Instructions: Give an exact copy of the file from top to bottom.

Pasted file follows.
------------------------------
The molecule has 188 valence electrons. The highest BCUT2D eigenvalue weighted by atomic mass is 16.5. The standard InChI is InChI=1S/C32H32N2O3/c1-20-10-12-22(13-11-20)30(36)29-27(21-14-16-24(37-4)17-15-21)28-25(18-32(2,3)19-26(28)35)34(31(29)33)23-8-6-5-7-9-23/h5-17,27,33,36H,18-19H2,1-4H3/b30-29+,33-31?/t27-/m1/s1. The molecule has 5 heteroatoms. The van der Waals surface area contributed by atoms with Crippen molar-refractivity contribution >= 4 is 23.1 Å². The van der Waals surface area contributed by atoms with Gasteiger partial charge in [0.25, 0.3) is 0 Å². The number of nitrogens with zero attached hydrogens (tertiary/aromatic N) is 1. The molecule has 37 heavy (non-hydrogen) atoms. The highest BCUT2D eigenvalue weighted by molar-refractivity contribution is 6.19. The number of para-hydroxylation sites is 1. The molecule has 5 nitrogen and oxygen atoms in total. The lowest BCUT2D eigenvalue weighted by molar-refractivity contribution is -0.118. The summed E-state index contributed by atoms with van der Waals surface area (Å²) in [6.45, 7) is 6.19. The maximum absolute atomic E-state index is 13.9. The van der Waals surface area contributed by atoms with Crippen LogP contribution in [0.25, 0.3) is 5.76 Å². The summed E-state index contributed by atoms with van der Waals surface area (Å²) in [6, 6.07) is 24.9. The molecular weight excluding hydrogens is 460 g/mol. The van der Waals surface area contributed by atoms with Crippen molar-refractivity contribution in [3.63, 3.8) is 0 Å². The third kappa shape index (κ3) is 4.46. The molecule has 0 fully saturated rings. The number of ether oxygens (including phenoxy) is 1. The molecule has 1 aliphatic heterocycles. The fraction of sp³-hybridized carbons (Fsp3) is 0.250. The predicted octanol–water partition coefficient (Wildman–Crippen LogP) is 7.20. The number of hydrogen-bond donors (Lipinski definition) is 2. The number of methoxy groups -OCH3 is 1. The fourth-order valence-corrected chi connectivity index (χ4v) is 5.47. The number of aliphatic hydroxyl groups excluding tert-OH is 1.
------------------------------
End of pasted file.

The molecule has 188 valence electrons. The highest BCUT2D eigenvalue weighted by atomic mass is 16.5. The standard InChI is InChI=1S/C32H32N2O3/c1-20-10-12-22(13-11-20)30(36)29-27(21-14-16-24(37-4)17-15-21)28-25(18-32(2,3)19-26(28)35)34(31(29)33)23-8-6-5-7-9-23/h5-17,27,33,36H,18-19H2,1-4H3/b30-29+,33-31?/t27-/m1/s1. The molecule has 5 heteroatoms. The van der Waals surface area contributed by atoms with Crippen molar-refractivity contribution >= 4 is 23.1 Å². The van der Waals surface area contributed by atoms with Gasteiger partial charge in [0.25, 0.3) is 0 Å². The number of nitrogens with zero attached hydrogens (tertiary/aromatic N) is 1. The molecule has 37 heavy (non-hydrogen) atoms. The highest BCUT2D eigenvalue weighted by molar-refractivity contribution is 6.19. The number of para-hydroxylation sites is 1. The molecule has 5 nitrogen and oxygen atoms in total. The lowest BCUT2D eigenvalue weighted by molar-refractivity contribution is -0.118. The summed E-state index contributed by atoms with van der Waals surface area (Å²) in [6.45, 7) is 6.19. The maximum absolute atomic E-state index is 13.9. The van der Waals surface area contributed by atoms with Crippen LogP contribution in [0.25, 0.3) is 5.76 Å². The summed E-state index contributed by atoms with van der Waals surface area (Å²) in [6, 6.07) is 24.9. The molecular weight excluding hydrogens is 460 g/mol. The van der Waals surface area contributed by atoms with Crippen molar-refractivity contribution in [3.63, 3.8) is 0 Å². The third kappa shape index (κ3) is 4.46. The molecule has 0 fully saturated rings. The number of ether oxygens (including phenoxy) is 1. The molecule has 1 aliphatic heterocycles. The fraction of sp³-hybridized carbons (Fsp3) is 0.250. The predicted octanol–water partition coefficient (Wildman–Crippen LogP) is 7.20. The number of hydrogen-bond donors (Lipinski definition) is 2. The number of methoxy groups -OCH3 is 1. The fourth-order valence-corrected chi connectivity index (χ4v) is 5.47. The number of aliphatic hydroxyl groups excluding tert-OH is 1.